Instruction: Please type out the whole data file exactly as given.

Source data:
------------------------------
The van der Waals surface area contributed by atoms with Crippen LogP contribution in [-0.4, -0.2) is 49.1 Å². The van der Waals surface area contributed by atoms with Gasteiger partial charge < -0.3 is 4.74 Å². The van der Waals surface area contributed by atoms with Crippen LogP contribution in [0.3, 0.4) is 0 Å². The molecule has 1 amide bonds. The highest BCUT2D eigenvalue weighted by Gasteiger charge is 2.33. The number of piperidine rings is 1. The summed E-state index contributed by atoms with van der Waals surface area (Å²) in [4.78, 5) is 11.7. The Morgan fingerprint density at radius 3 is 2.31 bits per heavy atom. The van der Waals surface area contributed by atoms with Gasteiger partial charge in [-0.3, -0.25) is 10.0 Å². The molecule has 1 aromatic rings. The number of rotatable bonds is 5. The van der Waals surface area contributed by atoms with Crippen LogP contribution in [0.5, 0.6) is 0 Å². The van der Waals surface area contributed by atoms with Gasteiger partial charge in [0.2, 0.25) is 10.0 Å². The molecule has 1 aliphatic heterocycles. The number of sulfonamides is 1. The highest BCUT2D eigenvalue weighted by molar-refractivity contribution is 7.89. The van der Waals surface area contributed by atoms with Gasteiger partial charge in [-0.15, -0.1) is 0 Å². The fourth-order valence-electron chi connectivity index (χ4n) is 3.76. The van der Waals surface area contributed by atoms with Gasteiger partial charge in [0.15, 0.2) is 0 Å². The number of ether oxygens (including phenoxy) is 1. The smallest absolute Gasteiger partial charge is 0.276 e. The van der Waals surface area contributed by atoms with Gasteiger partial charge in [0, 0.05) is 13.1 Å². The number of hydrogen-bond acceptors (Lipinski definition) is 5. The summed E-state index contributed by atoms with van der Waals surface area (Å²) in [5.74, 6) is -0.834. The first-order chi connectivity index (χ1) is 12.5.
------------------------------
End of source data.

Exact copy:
The van der Waals surface area contributed by atoms with Crippen LogP contribution in [-0.4, -0.2) is 49.1 Å². The van der Waals surface area contributed by atoms with Gasteiger partial charge < -0.3 is 4.74 Å². The van der Waals surface area contributed by atoms with Crippen LogP contribution in [0.3, 0.4) is 0 Å². The molecule has 1 amide bonds. The highest BCUT2D eigenvalue weighted by Gasteiger charge is 2.33. The number of piperidine rings is 1. The summed E-state index contributed by atoms with van der Waals surface area (Å²) in [4.78, 5) is 11.7. The Morgan fingerprint density at radius 3 is 2.31 bits per heavy atom. The van der Waals surface area contributed by atoms with Gasteiger partial charge in [-0.3, -0.25) is 10.0 Å². The molecule has 1 aromatic rings. The number of rotatable bonds is 5. The van der Waals surface area contributed by atoms with Crippen LogP contribution in [0.5, 0.6) is 0 Å². The van der Waals surface area contributed by atoms with Gasteiger partial charge in [0.2, 0.25) is 10.0 Å². The molecule has 1 aliphatic heterocycles. The number of sulfonamides is 1. The highest BCUT2D eigenvalue weighted by molar-refractivity contribution is 7.89. The van der Waals surface area contributed by atoms with Gasteiger partial charge in [-0.15, -0.1) is 0 Å². The fourth-order valence-electron chi connectivity index (χ4n) is 3.76. The van der Waals surface area contributed by atoms with Gasteiger partial charge in [0.15, 0.2) is 0 Å². The number of ether oxygens (including phenoxy) is 1. The smallest absolute Gasteiger partial charge is 0.276 e. The van der Waals surface area contributed by atoms with Gasteiger partial charge in [0, 0.05) is 13.1 Å². The number of hydrogen-bond acceptors (Lipinski definition) is 5. The summed E-state index contributed by atoms with van der Waals surface area (Å²) in [5.74, 6) is -0.834. The first-order chi connectivity index (χ1) is 12.5.